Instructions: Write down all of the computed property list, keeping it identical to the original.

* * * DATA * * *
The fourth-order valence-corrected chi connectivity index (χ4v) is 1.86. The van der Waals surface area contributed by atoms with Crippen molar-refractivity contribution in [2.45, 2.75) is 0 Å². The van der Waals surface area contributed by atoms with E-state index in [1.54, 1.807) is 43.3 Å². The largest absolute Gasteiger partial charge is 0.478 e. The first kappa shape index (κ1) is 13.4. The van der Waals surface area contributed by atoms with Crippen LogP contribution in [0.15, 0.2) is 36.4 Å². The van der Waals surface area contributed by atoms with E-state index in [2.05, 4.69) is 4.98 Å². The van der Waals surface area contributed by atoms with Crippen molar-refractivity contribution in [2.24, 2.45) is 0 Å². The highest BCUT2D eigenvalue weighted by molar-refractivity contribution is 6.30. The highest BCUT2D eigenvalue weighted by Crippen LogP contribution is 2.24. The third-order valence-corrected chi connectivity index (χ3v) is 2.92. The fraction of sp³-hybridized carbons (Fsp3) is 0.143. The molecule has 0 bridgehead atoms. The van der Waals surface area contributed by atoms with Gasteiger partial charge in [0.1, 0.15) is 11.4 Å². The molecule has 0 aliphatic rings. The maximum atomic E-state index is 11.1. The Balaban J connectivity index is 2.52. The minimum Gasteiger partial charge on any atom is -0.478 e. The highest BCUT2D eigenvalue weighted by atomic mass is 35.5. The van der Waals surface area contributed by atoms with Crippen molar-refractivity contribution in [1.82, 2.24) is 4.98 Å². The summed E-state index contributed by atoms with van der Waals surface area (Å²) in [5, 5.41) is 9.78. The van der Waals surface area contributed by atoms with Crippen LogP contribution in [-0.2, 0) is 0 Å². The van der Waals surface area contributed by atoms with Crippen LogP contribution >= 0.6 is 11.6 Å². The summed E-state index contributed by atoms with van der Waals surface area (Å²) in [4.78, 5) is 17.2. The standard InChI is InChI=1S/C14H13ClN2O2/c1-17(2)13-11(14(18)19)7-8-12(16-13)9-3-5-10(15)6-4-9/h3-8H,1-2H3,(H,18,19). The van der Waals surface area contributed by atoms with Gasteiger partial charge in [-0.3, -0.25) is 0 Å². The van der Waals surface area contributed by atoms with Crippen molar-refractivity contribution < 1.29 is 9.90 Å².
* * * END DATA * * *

The fourth-order valence-corrected chi connectivity index (χ4v) is 1.86. The van der Waals surface area contributed by atoms with Crippen molar-refractivity contribution in [2.45, 2.75) is 0 Å². The van der Waals surface area contributed by atoms with E-state index in [1.54, 1.807) is 43.3 Å². The largest absolute Gasteiger partial charge is 0.478 e. The first kappa shape index (κ1) is 13.4. The van der Waals surface area contributed by atoms with Crippen LogP contribution in [0.15, 0.2) is 36.4 Å². The van der Waals surface area contributed by atoms with E-state index in [2.05, 4.69) is 4.98 Å². The van der Waals surface area contributed by atoms with Crippen molar-refractivity contribution in [2.24, 2.45) is 0 Å². The highest BCUT2D eigenvalue weighted by molar-refractivity contribution is 6.30. The highest BCUT2D eigenvalue weighted by Crippen LogP contribution is 2.24. The third-order valence-corrected chi connectivity index (χ3v) is 2.92. The fraction of sp³-hybridized carbons (Fsp3) is 0.143. The molecule has 0 bridgehead atoms. The van der Waals surface area contributed by atoms with Gasteiger partial charge in [0.1, 0.15) is 11.4 Å². The molecule has 0 aliphatic rings. The maximum atomic E-state index is 11.1. The Balaban J connectivity index is 2.52. The minimum Gasteiger partial charge on any atom is -0.478 e. The highest BCUT2D eigenvalue weighted by atomic mass is 35.5. The van der Waals surface area contributed by atoms with Crippen molar-refractivity contribution in [1.82, 2.24) is 4.98 Å². The summed E-state index contributed by atoms with van der Waals surface area (Å²) in [5, 5.41) is 9.78. The van der Waals surface area contributed by atoms with Crippen LogP contribution in [-0.2, 0) is 0 Å². The van der Waals surface area contributed by atoms with Crippen LogP contribution >= 0.6 is 11.6 Å². The summed E-state index contributed by atoms with van der Waals surface area (Å²) in [4.78, 5) is 17.2. The standard InChI is InChI=1S/C14H13ClN2O2/c1-17(2)13-11(14(18)19)7-8-12(16-13)9-3-5-10(15)6-4-9/h3-8H,1-2H3,(H,18,19). The van der Waals surface area contributed by atoms with Gasteiger partial charge in [-0.3, -0.25) is 0 Å². The van der Waals surface area contributed by atoms with Crippen molar-refractivity contribution < 1.29 is 9.90 Å².